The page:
Rachel’s line of gourmet yogurts is probiotic, enhanced with Omega 3s, kosher...and fashionable. Why didn’t they put the words “probiotic” on the front of the container? They’d sell more to probiotic-hungry Americans! Read our full review of Rachel’s yogurt.
What Is Probiotic Food?
Part III: Which Foods Contain Probiotics?
This is Part III of a seven-part article. Use the article index below to click among the sections.
Lactobacillus bulgaricus and Streptococcus thermophilus are the classic yogurt starter cultures. However, neither survives the initial digestion phases particularly well or reaches the gastrointestinal tract in great numbers. For this reason, some do not consider them probiotics. Most people, however, point to the intermittent evidence that these two bacteria can improve lactose digestion in some individuals and may help promote a healthy immune system, so they are usually classified as probiotics. For a culture to be considered genuinely probiotic, it must be safe to eat, remain alive for the shelf life of the product and be present in a high enough quantity to have a beneficial effect.
The U.S. is way behind Europe, where probiotic beverages go beyond Kefir to include soy-based drinks like ActiSun, and Omega-3 heart-healthy beverages like Flora, that are enriched with probiotics. In the U.K., Nestlé sells a probiotic kids’ drink, Munch Bunch Drinky+, that contains probiotics and Omega-3s. Earlier this year, Indian manufacturer Amul even launched a probiotic ice cream. For now, though, Americans will have to start with the basics.
What kinds of probiotics numbers are we talking about in yogurt? Stonyfield Farm, whose yogurt contains six different probiotics, says their yogurt has a minimum of 100 million cultures per gram. Yogurts from Springfield Creamery (sold under the name “Nancy’s Cultured Dairy and Soy”) contain four different probiotics, and a sample of their yogurt that was eleven days old was measured as having 1.35 billion cultures per milliliter (that’s the equivalent of one gram). Nancy Van Brasch Hamren, the “Nancy” in Nancy’s Cultured Dairy and Soy, cautions that any probiotic count is merely a “snapshot in time.” As dairy products age, the culture count lessens, sometimes significantly. Springfield Creamery points out, however, that even toward the end of its yogurt’s shelf-life, it contains a minimum of 300 million cultures per gram. Some other manufacturers told me straight out that they didn’t know this information, which isn’t altogether bad. It’s easy to fall into the trap of a numbers game when dealing with probiotics, and at present there is simply no agreement on the quantities of probiotics people might require, or even whether they require any.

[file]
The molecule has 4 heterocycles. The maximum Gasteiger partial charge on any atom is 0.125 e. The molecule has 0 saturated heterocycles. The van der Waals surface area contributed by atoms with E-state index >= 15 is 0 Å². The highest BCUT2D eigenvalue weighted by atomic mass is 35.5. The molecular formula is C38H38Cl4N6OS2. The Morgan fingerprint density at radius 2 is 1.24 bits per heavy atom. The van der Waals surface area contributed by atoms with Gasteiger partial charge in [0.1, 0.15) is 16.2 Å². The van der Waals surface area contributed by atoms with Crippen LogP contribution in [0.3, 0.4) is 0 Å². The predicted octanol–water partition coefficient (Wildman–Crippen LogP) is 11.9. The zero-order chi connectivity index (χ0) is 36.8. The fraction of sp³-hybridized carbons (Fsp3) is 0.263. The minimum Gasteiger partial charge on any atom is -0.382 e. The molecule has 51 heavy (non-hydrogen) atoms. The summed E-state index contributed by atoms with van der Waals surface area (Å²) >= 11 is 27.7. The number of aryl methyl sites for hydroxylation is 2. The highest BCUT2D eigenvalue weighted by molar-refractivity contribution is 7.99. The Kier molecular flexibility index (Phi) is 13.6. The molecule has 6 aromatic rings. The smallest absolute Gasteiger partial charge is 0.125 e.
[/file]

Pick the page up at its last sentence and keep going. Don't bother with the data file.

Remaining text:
Before long, we predict that frozen yogurts will be getting on the probiotic bandwagon. For now, we’ve spotted LaLoo’s Goat’s Milk Frozen Yogurt, which is naturally chock-full of S. Thermophilus, L. Bulgaricus, L. Acidophilus and Bifidus. These weren’t added to pander to the trend, but rather, because LaLoo’s is a healthier brand of ice cream overall (goat’s milk is lower fat and can be tolerated by many lactose-intolerant people). Read our full review of Laloo’s Goat’s Milk Ice Cream.
K-what? It’s pronounced key-fur, keh-fur or keh-fear, and it’s a fermented, probiotic-containing beverage. Kefir can be made from cow’s, goat’s or sheep’s milk, as well as from plant “milks” such as soy, rice or even coconut. The chosen milk is inoculated with kefir “grains.” Despite their name, these are not cereal grains. Instead, they are a mixture of bacteria, including Lactobacillus kefiri and species of the genera Leuconostoc, Lactococcus and others, along with lactose—fermenting and non-lactose-fermenting varieties of yeast. Kefir grains consist of many individual bodies of a soft, gelatinous white or yellow mass that is somewhat elastic and often compared to cauliflower in appearance.